Kevin Hayes is about to begin his third season with the New York Rangers organization and for the first time since he arrived via free agency, there will be real pressure on the American forward to play a consistent brand of hockey. Hayes was excellent in his rookie season notching 17 goals and 28 assists, but he followed that performance with only 36 points in 2015-16. More worrisome was his inability to produce meaningful plays on the wing and contribute on the other side of the puck.
Pressure will be heightened this season. With no Derick Brassard to round out the top six, Hayes will need to be reliable to help support the 23-year-old Mika Zibanejad down the center and provide that third punch on offense that New York missed far too often last season.
The Third Punch
Hayes is amazing to watch when he’s got his best game on hand, he skates well, can hang onto the puck under pressure and makes eye-popping passes that are made particularly impressive, because the centerman is 6’5″ and 227 lbs.
The big man just has that natural ability to find soft areas around the ice and slow things down even when there’s chaos all around him. On this breakaway notice how he uses his body to fight off the check and then uses his reach to whip the puck around Jaroslav Halak, despite Matt Martin coming full speed at him.
This combination of size and skill give him game-changing potential, but it was something that the Rangers were left looking for too often last season. Hayes ended up being a healthy scratch for two consecutive games and Brett Crygalis of the New York Post quoted Rangers head coach Alain Vigneault about the American forward, “Did we overestimate his possibilities? I don’t know, time will tell. But I do know that what I’m seeing now, and what we’re seeing now, is not good enough.” During this stretch it was as if everything Hayes tried was futile, defenses adjusted and he didn’t; this put him in a rough spot with his coach.
There’s no doubt that the offense in there with Hayes, the issue with him is that he can leave you wanting more with his big frame. Hayes only threw 59 hits last season good for just 16th on the club; he was also dreadful on faceoffs winning just 35.9% of his draws. More telling is his lack of takeaways, over the course of the season, you’ll notice that Derek Stepan and Brassard had 62 and 47, respectively, while Hayes only had 24 in 79 games. This is an indication that he isn’t doing enough to put pressure on defenders; for a guy with his combination of size and speed he should be a nightmare to escape. Playing with more grit in his game should open up more room for him on offense.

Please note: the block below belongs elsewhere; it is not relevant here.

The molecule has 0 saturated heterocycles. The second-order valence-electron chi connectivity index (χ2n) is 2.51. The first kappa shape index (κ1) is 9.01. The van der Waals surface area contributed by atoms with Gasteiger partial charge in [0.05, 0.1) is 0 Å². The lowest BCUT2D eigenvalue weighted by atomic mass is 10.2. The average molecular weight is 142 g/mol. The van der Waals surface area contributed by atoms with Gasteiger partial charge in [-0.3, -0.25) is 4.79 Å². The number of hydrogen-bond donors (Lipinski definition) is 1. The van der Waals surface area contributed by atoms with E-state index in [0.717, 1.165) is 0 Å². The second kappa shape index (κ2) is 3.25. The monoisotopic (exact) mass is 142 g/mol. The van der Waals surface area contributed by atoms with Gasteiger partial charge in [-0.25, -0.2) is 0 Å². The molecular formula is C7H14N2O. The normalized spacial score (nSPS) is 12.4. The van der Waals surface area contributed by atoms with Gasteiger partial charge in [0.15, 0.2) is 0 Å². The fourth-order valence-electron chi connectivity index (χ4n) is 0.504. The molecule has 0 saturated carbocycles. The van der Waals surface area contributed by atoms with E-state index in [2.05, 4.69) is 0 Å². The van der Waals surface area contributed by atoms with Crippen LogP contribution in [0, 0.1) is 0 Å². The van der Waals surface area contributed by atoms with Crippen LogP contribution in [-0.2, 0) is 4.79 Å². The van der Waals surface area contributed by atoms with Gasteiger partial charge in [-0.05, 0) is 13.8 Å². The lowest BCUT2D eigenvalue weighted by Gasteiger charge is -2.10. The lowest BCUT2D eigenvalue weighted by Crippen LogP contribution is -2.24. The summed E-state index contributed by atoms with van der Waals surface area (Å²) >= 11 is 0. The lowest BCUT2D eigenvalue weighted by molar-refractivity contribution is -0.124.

I think that this will be a good year for Hayes, he took some lumps last season from Vigneault and it should be a wake-up call to him that nothing is set in stone even if you’re a promising young player with huge potential.
A key factor was the departure of Carl Hagelin before the season, Hagelin’s speed always seemed to help Hayes play his best and without that jump on the wing he seemed lost at times. With a new cast of speedsters around him and his friend Jimmy Vesey this year, Hayes should be able to get back to playing his game and dealing pucks into space to back defenders off of him.
I graduated from Brooklyn College with a B.S. in Broadcast Journalism. Shortly after, I began writing for the Full Tilt Hockey Network, where I still contribute, covering a broad range of topics across the NHL.
I have been contributing to The Hockey Writers since February of this year focusing on the New York Rangers. My articles tend to focus on analysis of players, and possible directions that the organization could go.